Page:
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daftandbarmy said:
You mean like allowing, and strongly supporting, the CO to run their own disciplinary programs to immediately (summarily) punish a variety of transgressions by throwing the guilty b&stards in the battalion jail and, as a result, restoring faith in the military justice system while more effectively incenting everyone to behave themselves?

I’d be shocked ...

There's been a very strong movement for quite some time to limit who in the mil justice system can impose penal sanctions. That has been whittled away to a CO imposing 30 or less days detention and a delegated officer 14 or less. Bill C-77 seeks to eliminate that.

I cannot see the legal arguments for that and quite frankly I know of no case where a service member has gone to the Fed Court on a habeas corpus application to have the punishment declared ultra vires. There is no limitation in section 11 of the Charter of Rights and Freedoms that mandates this. The only body of law that I know of which limits penal punishments are when we delve into administrative law where the closer you come to an administrative hearing that includes restrictions on liberty, the more the process has to become quasi judicial in nature.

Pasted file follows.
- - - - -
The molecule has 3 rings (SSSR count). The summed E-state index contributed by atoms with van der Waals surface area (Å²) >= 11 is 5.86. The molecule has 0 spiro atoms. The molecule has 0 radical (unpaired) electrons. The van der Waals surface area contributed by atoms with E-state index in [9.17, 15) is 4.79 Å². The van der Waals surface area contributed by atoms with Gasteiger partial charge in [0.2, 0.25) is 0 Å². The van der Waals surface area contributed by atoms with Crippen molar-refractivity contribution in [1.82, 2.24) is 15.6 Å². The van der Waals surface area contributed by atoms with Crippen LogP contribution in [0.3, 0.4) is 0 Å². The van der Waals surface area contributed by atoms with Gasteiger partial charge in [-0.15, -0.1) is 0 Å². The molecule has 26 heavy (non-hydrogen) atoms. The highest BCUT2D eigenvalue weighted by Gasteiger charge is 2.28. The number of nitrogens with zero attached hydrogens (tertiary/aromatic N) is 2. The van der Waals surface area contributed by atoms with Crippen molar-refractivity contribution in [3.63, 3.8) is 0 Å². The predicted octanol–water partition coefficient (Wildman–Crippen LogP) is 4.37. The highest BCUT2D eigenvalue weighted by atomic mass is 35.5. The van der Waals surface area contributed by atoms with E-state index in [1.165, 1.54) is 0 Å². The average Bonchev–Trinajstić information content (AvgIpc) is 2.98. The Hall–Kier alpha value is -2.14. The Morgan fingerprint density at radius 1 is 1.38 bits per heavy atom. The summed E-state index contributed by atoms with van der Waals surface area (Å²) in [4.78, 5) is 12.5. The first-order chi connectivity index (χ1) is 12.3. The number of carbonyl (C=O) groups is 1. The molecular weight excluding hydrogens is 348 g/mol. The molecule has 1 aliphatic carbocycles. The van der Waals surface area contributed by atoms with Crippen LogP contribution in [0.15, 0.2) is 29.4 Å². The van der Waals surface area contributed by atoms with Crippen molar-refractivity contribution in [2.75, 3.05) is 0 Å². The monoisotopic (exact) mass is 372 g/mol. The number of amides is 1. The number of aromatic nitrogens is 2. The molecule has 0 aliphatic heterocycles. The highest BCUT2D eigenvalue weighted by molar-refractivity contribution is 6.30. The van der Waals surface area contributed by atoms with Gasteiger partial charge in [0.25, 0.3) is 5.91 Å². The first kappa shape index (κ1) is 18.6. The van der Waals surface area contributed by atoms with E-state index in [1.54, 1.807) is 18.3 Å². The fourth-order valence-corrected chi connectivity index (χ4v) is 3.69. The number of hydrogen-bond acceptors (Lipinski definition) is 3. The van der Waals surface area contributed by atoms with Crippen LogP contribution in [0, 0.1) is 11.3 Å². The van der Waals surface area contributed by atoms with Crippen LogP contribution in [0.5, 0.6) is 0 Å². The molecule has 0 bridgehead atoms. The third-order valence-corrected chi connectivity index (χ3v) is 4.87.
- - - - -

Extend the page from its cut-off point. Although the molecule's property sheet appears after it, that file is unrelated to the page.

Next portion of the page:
IMHO, COs are vested with the power to order people into combat situations where they might very well die. To say that in our disciplinary system a CO can't be trusted to run a fair trial whereby a convicted soldier might be sent to jail just seems downright silly stupid to me. Our penchant for risk aversion has made us scared of our own shadows.